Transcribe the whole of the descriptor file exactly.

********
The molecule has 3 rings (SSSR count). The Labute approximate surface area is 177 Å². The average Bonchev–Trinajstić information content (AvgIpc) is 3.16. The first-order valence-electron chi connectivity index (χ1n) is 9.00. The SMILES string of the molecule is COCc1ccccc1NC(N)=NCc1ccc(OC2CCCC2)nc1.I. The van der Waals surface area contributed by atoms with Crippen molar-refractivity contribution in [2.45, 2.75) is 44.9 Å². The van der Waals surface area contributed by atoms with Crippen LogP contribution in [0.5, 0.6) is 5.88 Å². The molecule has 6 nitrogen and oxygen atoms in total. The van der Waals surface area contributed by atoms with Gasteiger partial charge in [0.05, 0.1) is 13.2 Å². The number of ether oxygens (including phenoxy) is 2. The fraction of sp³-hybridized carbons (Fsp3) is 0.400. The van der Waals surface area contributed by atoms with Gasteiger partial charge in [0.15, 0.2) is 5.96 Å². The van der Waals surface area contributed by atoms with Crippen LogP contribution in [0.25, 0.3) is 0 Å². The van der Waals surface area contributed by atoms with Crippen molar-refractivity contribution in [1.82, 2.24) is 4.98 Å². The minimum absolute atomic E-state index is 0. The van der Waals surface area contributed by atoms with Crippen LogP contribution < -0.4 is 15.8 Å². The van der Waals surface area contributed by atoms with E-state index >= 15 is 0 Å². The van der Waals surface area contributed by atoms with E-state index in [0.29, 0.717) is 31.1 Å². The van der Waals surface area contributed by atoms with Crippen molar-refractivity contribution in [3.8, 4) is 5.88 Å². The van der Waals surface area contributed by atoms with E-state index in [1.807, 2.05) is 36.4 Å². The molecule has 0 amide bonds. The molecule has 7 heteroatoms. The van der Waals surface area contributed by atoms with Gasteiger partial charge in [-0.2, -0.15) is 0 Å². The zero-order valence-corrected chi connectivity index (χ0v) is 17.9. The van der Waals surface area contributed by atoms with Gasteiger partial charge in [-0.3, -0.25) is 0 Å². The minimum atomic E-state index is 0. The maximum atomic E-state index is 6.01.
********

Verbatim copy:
The molecule has 3 rings (SSSR count). The Labute approximate surface area is 177 Å². The average Bonchev–Trinajstić information content (AvgIpc) is 3.16. The first-order valence-electron chi connectivity index (χ1n) is 9.00. The SMILES string of the molecule is COCc1ccccc1NC(N)=NCc1ccc(OC2CCCC2)nc1.I. The van der Waals surface area contributed by atoms with Crippen molar-refractivity contribution in [2.45, 2.75) is 44.9 Å². The van der Waals surface area contributed by atoms with Crippen LogP contribution in [0.5, 0.6) is 5.88 Å². The molecule has 6 nitrogen and oxygen atoms in total. The van der Waals surface area contributed by atoms with Gasteiger partial charge in [0.05, 0.1) is 13.2 Å². The number of ether oxygens (including phenoxy) is 2. The fraction of sp³-hybridized carbons (Fsp3) is 0.400. The van der Waals surface area contributed by atoms with Gasteiger partial charge in [0.15, 0.2) is 5.96 Å². The van der Waals surface area contributed by atoms with Crippen LogP contribution in [0.25, 0.3) is 0 Å². The van der Waals surface area contributed by atoms with Crippen molar-refractivity contribution in [1.82, 2.24) is 4.98 Å². The minimum absolute atomic E-state index is 0. The van der Waals surface area contributed by atoms with Crippen LogP contribution < -0.4 is 15.8 Å². The van der Waals surface area contributed by atoms with E-state index >= 15 is 0 Å². The van der Waals surface area contributed by atoms with E-state index in [0.29, 0.717) is 31.1 Å². The van der Waals surface area contributed by atoms with Crippen molar-refractivity contribution in [3.8, 4) is 5.88 Å². The van der Waals surface area contributed by atoms with E-state index in [1.807, 2.05) is 36.4 Å². The molecule has 0 amide bonds. The molecule has 7 heteroatoms. The van der Waals surface area contributed by atoms with Gasteiger partial charge in [-0.2, -0.15) is 0 Å². The zero-order valence-corrected chi connectivity index (χ0v) is 17.9. The van der Waals surface area contributed by atoms with Gasteiger partial charge in [-0.3, -0.25) is 0 Å². The minimum atomic E-state index is 0. The maximum atomic E-state index is 6.01.